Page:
in it. Having seen as much as I could now, I away to White Hall by appointment, and there walked to St. James's Park; and there met my wife, and Creed, and Wood, and his wife, and walked to my boat; and there upon the water again, and to the fire up and down, it still encreasing, and the wind great. So near the fire as we could for smoke; and all over the Thames, with one's faces in the wind, you were almost burned with a shower of fire-drops. This is very true: se as houses were burned by these drops and flakes of fire, three or four, nay, five or six houses, one from another. When we could endure no more upon the water, we to a little ale-house on the Bankside, over against the Three Cranes, and there staid till it was dark almost, and saw the fire grow; and, as it grew darker, appeared more and more; and in corners and upon steeples, and between churches and houses, as far as we could see up the hill of the City, in a most horrid, malicious, bloody flame, not like the fine flame of an ordinary fire. Barbary and her husband away before us. We staid till, it being darkish, we saw the fire as only one entire arch of fire from this to the other side the bridge, and in a bow up the hill for an arch of above a mile long: it made me weep to see it. The churches, houses, and all on fire, and flaming at once; and a horrid noise the flames made, and the cracking of houses at their ruine. So home with a sad heart, and there find every body discoursing and lamenting the fire; and poor Tom Hater come with some few of his goods saved out of his house, which was burned upon Fish Street Hill. I invited him to lie at my house, and did receive his goods; but was deceived in his lying there,

the news coming every moment of the growth of the fire; so as we were forced to begin to pack up our own goods, and prepare for their removal; and did by moonshine, it being brave, dry, and moonshine and warm weather, carry much of my goods into the garden; and Mr. Hater and I did remove my money and iron chests into my cellar, as thinking that the safest place. And got my bags of gold into my office, ready to carry away, and my chief papers of accounts also there, and my tallies into a box by themselves. So great was our fear, as Sir W. Batten hath carts come out of the country to fetch away his goods this night. We did put Mr. Hater, poor man! to bed a little ; but he got but very little rest, so much noise being in my house, taking down of goods.

3d. About four o'clock in the morning, my Lady Batten sent me a cart to carry away all my money, and plate, and best things, to Sir W. Rider's, at Bednall Greene, which I did, riding myself in my night-gown, in the cart; and, Lord! to see how the streets and the highways are crowded with people running and riding, and getting of carts at any rate to fetch away things. I find Sir W. Rider tired with being called up all night, and receiving things from several friends. His house full of goods, and much of Sir W. Batten's and Sir W. Pen’s. I am eased at my heart to have my treasure so well secured. Then home, and with much ado to find a way, nor any sleep all this night to me nor my poor wife. But then all this day she and I and all my people labouring to get away the rest of our things, and did get Mr. Tooker to get me a lighter to take them in, and we did carry them, myself some, over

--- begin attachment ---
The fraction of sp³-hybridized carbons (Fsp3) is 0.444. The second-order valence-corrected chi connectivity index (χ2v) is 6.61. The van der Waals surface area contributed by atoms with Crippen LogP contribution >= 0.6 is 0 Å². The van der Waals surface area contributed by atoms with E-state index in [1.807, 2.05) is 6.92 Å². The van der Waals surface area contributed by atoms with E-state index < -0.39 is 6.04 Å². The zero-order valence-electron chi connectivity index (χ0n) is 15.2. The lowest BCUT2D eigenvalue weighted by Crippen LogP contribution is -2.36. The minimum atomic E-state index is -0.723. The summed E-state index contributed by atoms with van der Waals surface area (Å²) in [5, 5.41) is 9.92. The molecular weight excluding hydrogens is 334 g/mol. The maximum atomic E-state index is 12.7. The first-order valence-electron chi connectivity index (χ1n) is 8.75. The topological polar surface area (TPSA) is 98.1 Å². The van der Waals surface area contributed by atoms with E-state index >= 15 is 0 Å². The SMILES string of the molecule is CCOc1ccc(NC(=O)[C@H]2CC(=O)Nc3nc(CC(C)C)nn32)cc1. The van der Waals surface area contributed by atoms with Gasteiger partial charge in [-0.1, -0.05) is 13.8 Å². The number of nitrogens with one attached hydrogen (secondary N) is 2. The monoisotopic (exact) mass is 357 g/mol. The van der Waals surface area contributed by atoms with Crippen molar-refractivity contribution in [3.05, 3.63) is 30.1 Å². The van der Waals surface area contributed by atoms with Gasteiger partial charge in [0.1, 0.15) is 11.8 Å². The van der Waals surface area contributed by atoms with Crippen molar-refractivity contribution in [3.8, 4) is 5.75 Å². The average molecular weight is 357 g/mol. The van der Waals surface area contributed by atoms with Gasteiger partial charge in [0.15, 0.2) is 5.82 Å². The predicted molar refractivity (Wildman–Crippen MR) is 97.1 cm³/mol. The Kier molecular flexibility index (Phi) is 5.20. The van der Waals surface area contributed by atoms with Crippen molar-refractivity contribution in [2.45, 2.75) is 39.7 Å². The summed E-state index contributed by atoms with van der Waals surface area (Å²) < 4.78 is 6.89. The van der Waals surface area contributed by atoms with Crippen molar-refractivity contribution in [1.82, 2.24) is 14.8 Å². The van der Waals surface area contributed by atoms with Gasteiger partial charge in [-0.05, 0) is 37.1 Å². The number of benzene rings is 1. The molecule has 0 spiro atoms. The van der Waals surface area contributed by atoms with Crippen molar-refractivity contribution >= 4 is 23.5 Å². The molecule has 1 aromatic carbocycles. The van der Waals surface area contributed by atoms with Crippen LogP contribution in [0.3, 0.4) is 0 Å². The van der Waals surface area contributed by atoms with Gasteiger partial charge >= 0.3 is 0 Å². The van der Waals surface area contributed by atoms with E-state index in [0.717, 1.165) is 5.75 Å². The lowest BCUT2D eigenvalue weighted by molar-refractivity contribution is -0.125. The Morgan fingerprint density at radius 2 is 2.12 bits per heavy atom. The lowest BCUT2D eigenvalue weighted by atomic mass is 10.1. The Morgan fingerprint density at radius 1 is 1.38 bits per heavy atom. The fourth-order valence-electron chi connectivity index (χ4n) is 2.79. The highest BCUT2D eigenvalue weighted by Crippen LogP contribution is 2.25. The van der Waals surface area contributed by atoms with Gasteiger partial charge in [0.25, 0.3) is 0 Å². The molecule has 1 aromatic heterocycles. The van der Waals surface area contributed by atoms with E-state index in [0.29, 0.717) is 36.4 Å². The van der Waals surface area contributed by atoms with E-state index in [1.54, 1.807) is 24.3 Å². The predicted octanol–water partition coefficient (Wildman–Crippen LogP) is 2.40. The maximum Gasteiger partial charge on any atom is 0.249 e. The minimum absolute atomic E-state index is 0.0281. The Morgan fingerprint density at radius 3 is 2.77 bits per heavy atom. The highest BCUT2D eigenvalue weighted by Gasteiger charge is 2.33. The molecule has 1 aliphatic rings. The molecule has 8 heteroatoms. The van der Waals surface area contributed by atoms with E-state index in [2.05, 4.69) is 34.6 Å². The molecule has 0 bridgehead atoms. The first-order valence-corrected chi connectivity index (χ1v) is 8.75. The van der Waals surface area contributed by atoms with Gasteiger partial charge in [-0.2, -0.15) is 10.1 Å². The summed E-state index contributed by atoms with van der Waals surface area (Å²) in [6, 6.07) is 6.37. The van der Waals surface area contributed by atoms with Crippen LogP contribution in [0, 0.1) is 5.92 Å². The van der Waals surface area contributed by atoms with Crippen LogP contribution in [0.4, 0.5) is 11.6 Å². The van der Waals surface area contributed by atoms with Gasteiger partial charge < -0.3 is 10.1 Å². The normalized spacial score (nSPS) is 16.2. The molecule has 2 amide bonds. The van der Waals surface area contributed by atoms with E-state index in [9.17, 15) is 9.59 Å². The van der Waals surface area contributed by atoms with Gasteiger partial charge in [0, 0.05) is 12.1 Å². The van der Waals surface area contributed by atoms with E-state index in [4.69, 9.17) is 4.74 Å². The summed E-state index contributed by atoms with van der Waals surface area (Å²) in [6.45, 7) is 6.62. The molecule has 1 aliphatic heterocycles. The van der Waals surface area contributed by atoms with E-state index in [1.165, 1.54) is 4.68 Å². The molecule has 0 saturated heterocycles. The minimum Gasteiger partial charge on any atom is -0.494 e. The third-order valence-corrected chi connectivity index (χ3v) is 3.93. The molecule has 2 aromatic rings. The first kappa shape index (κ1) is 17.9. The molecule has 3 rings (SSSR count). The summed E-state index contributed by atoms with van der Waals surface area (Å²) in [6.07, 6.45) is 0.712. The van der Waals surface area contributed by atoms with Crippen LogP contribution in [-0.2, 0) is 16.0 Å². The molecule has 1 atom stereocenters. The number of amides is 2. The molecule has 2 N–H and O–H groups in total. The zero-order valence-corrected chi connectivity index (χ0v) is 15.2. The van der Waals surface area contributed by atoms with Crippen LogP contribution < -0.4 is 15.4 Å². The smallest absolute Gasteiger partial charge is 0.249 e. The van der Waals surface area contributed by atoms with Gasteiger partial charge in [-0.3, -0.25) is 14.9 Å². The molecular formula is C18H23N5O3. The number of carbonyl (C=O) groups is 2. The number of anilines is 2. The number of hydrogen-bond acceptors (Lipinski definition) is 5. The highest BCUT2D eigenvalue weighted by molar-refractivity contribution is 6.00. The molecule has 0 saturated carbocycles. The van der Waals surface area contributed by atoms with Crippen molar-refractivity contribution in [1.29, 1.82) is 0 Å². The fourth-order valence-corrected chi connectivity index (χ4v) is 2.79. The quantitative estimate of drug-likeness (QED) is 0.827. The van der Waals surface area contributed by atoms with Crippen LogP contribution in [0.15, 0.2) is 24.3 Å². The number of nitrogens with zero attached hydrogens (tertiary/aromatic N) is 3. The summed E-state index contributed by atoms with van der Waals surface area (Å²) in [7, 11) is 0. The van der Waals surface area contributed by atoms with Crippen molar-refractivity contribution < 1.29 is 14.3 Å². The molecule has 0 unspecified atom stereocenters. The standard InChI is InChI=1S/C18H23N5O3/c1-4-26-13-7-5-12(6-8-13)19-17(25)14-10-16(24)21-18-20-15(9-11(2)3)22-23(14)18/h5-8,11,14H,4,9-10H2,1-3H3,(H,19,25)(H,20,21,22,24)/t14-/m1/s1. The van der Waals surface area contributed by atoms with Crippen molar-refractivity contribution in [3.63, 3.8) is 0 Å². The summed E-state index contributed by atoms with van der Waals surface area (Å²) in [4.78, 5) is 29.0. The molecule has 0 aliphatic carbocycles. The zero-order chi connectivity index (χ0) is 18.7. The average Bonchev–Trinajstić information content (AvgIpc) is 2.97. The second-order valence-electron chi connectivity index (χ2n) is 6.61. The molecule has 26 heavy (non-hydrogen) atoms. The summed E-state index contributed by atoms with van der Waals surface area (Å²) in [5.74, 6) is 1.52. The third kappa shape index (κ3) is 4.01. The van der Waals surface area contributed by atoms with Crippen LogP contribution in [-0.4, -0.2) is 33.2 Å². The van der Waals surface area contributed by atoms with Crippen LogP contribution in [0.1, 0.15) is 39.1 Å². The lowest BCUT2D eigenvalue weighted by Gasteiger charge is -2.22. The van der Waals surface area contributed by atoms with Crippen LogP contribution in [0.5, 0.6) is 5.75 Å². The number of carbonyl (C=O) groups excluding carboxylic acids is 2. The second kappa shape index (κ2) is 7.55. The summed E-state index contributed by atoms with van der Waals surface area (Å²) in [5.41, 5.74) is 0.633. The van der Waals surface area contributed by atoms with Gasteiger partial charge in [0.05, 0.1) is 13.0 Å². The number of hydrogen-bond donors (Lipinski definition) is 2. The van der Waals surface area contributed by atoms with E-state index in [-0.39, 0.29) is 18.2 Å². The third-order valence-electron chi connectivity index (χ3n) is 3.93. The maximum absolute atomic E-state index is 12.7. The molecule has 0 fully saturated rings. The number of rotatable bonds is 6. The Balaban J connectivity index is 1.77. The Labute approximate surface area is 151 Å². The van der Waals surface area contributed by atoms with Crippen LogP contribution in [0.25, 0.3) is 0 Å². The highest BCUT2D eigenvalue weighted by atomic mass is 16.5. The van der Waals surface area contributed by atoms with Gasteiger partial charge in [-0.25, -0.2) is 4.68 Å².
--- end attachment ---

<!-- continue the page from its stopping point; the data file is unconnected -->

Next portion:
VOL. III.

Tower Hill, which was by this time full of people's goods, bringing their goods thither; and down to the lighter, which lay at the next quay, above the Tower Dock. And here was my neighbour's wife, Mrs.with her pretty child, and some few of her things, which I did willingly give way to be saved with mine; but there was no passing with any thing through the postern, the crowd was so great. The Duke of York come this day by the office, and spoke to us, and did ride with his guard up and down the City to keep all quiet, he being now General, and having the care of all. This day, Mercer being not at home, but against her mistress's order gone to her mother's, and my wife going thither to speak with W. Hewer, beat her there, and was angry; and her mother saying that she was not a 'prentice girl, to ask leave every time she goes abroad, my wife with good reason was angry; and, when she come home, did bid her be gone again. And 80 she went away, which troubled me, but yet less than it would, because of the condition we are in, in fear of coming in a little time to being less able to keep one in her quality. At night, lay down a little upon a quilt of W. Hewer's in the office, all my own things being packed up or gone; and, after me, my poor wife did the like, we having fed upon the remains of yesterday's dinner, having no fire nor dishes, nor any opportunity of dressing any thing.

4th. Up by break of day, to get away the remainder of my things; which I did by a lighter at the Iron gate : and my hands so full, that it was the afternoon before we could get them all away. Sir W. Pen and I to the Tower Street, and there met the fire burning, three or